Provided by: lsscsi_0.15-1_i386
lsscsi - list SCSI devices (or hosts) and their attributes
lsscsi [--classic|-c] [--device|-d] [--generic|-g] [--help|-h]
[--hosts|-H] [--kname|-k] [--long|-l] [--verbose] [--version]
Uses information in sysfs (linux kernels 2.6.0 and later) to list scsi
devices (or hosts) currently attached to the system. Options can be
used to control the amount and form of information provided for each
If a <h:c:t:l> argument is given then it acts as a filter and only
devices that match it are listed. The colons don’t have to be present,
and ’-’, ’*’, ’?’ or missing arguments at the end are wildcards. ’-’
needs to stand alone or else it is taken as the beginning of an option
(e.g. ’-:-:-:-’ is illegal). ’*’ needs to be escaped from the shell. A
leading ’[’ and trailing ’]’ are permitted (e.g. ’[1:0:0]’ matches all
luns on 1:0:0).
By default in this utility device node names (e.g. "/dev/sda" or
"/dev/root_disk") are obtained by noting the major and minor numbers
for the listed device obtained from sysfs (e.g. the contents of
/sys/block/sda/dev) and then looking for a match in the "/dev"
directory. This "match by major and minor" will allow devices that have
been given a different name by udev (for example) to be correctly
reported by this utility.
In some situations it may be useful to see the device node name that
linux would produce by default, so the ’--kname’ option is provided.
An example of where this may be useful is kernel error logs which tend
to report disk error messages using the disk’s default kernel name.
--classic | -c
The output is similar to that obtained from ’cat
--device | -d
After outputting the (probable) scsi device name the the device
node major and minor numbers are shown in brackets (e.g.
--generic | -g
Output the scsi generic device file name. Note that if the sg
driver is a module it needs to be loaded otherwise ’-’ will
--help | -h
Output the usage message and exit
--hosts | -H
List the SCSI hosts currently attached to the system. If this
option is not given then SCSI devices are listed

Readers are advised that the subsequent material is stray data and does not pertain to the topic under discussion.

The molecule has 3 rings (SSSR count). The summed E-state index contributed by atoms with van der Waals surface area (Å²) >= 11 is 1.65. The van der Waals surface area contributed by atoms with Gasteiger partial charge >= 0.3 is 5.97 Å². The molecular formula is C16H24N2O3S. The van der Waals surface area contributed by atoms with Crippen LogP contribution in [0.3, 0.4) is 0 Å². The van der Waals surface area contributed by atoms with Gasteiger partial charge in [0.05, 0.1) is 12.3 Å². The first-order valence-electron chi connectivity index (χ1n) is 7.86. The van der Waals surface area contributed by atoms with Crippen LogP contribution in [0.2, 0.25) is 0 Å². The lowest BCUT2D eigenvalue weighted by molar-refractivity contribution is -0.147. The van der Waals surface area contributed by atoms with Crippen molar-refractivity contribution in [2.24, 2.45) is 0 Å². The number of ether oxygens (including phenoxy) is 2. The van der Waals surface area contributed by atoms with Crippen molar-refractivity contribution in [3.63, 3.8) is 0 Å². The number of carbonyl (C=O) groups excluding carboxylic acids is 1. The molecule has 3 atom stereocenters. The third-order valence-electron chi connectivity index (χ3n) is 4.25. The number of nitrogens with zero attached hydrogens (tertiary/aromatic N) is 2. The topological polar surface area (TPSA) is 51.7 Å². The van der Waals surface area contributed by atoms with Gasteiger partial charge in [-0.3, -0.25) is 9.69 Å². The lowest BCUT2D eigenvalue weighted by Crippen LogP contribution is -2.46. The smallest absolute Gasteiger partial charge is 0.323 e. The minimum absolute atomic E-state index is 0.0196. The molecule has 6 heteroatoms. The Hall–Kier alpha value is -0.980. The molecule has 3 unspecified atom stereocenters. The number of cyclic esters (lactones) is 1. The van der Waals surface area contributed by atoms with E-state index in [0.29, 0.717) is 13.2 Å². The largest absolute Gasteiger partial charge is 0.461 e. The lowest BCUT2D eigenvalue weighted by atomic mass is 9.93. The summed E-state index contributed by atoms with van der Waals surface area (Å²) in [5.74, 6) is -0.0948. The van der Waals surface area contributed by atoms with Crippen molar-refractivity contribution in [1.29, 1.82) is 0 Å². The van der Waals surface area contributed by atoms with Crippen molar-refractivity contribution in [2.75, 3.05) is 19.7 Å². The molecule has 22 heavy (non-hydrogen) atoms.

--kname | -k
Use linux default algorithm for naming devices (e.g. block major
8, minor 0 is "/dev/sda") rather than the "match by major and
minor" in the "/dev" diretory as discussed above.
--long | -l
Output additional information for each SCSI device (host). Can
be used multiple times for more output in which case the shorter
form is more convenient (e.g. ’-lll’). When used three times
(i.e. ’-lll’) outputs SCSI device (host) attributes one per
line; preceded by two spaces; in the form
--verbose | -v
outputs directory names where information is found. Use twice
for more output.
--version | -V
outputs version number information and exits
Information for this command is derived from the the sysfs file system
whose mount point is found by examining the contents of /proc/mounts .
SCSI (pseudo) devices that have been detected by the SCSI mid level
will be listed even if the required upper level drivers (i.e. sd, sr,
st or osst) have not been loaded. If the appropriate upper level driver
has not been loaded then the device file name will appear as ’-’ rather
than something like ’/dev/st0’. Note that some devices (e.g. scanners
and medium changers) do not have a primary upper level driver and can
only be accessed via a scsi generic (sg) device name.
Written by Doug Gilbert
Report bugs to <dgilbert at interlog dot com>.
Copyright © 2003-2005 Douglas Gilbert
This software is distributed under the GPL version 2. There is NO
warranty; not even for MERCHANTABILITY or FITNESS FOR A PARTICULAR
lspci lsusb and systool The latter utility can be found in the